“Lots of people left the field and lots of research was never done,” said Dr. Wintemute. “How many thousands of people are dead today who would be alive if the program of research on this major health problem had been left to continue, if important questions had been answered, and if prevention programs had been put in place as a result of those answers?”
Gun-violence researchers often draw parallels between their field and automotive safety. Basic mortality data show that the same number of Americans – 36,000 – were killed by guns and by traffic accidents in 2015. But by analyzing the detailed statistics collected in every state on car accidents, researchers have succeeded in identifying ways to make driving safer, whether through learner’s permits, mandatory seat-belt use or changes to the design of vehicles themselves.
Just as no one is suggesting getting rid of cars, “we’re not going to take away everybody’s guns,” said Linda Degutis, the former head of the CDC’s centre for the study of injury prevention. “The point is, how can we make people safe given that there are guns in the environment?”
Earlier this month, the non-profit Rand Corporation published an analysis of the state of research on firearm injuries. It found that the effects of gun policies being discussed by lawmakers “have only rarely – or never – been studied rigorously.” Between 2004 and 2015, the amount the U.S. government spent on gun-violence research was a tiny fraction – 1.6 per cent – of what it spent to study problems with similar levels of mortality, according to a paper published last year.
After the massacre in Newtown, Conn., in 2012, then-president Barack Obama urged Congress to allocate US$10-million to the CDC for research into gun violence. The money was never appropriated. The National Institutes of Health, another major federal research agency, made some grants for gun-violence research starting in 2013, but the program expired early last year and was not renewed.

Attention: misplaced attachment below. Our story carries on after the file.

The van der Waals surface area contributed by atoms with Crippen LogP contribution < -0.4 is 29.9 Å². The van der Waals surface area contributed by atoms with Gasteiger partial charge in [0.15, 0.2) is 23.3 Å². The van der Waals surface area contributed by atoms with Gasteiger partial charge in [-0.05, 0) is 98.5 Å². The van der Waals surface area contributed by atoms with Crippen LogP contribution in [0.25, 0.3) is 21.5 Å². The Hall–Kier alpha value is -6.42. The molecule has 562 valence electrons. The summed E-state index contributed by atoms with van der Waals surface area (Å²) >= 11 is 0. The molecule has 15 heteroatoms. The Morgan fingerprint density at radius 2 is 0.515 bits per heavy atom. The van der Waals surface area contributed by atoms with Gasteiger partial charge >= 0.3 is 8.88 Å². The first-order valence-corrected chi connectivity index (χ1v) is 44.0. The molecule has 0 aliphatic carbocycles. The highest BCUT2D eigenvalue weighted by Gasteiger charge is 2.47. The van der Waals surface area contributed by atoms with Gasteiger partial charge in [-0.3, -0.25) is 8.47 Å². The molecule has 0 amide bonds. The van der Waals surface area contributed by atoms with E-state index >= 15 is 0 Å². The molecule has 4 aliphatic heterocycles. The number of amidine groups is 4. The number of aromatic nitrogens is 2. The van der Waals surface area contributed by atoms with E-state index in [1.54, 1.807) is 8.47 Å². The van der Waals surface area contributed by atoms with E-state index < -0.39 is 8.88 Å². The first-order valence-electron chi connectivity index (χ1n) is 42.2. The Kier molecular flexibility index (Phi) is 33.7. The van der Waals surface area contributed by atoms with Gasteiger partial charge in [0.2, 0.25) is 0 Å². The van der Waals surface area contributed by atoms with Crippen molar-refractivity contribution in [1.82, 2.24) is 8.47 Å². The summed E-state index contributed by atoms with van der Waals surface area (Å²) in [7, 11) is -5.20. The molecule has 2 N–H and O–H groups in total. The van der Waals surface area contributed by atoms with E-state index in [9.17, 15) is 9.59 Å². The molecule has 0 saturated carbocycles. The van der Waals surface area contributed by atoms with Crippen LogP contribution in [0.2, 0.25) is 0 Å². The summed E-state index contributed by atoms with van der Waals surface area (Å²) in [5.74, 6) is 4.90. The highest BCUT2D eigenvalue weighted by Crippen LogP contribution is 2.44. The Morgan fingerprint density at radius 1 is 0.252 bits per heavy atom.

In recent years, doctors have become more vocal about the need for recurrent funding of such research. Firearm injuries should be studied just like any other type of injury, said Megan Ranney, an emergency physician and professor at Brown University. “I’m not for or against cars, I’m not for or against pools,” she said. “We need the ability to create and gather evidence so that we can do honest, non-partisan, culturally acceptable things so that fewer people die.”
Dr. Ranney is part of the leadership team for a new initiative called the American Foundation for Firearm Injury Reduction in Medicine, which is working to raise funds for such research. Another development is taking place at the state level: Last year, California began distributing a US$5-million grant to support research at the centre run by Dr. Wintemute focusing on gun violence.
During the state legislature’s debate on the grant, the proposal garnered support from an unexpected source: Jay Dickey. After leaving Congress, the author of the amendment that has squelched gun research for decades had a change of heart. His eponymous measure should be repealed, Mr. Dickey said.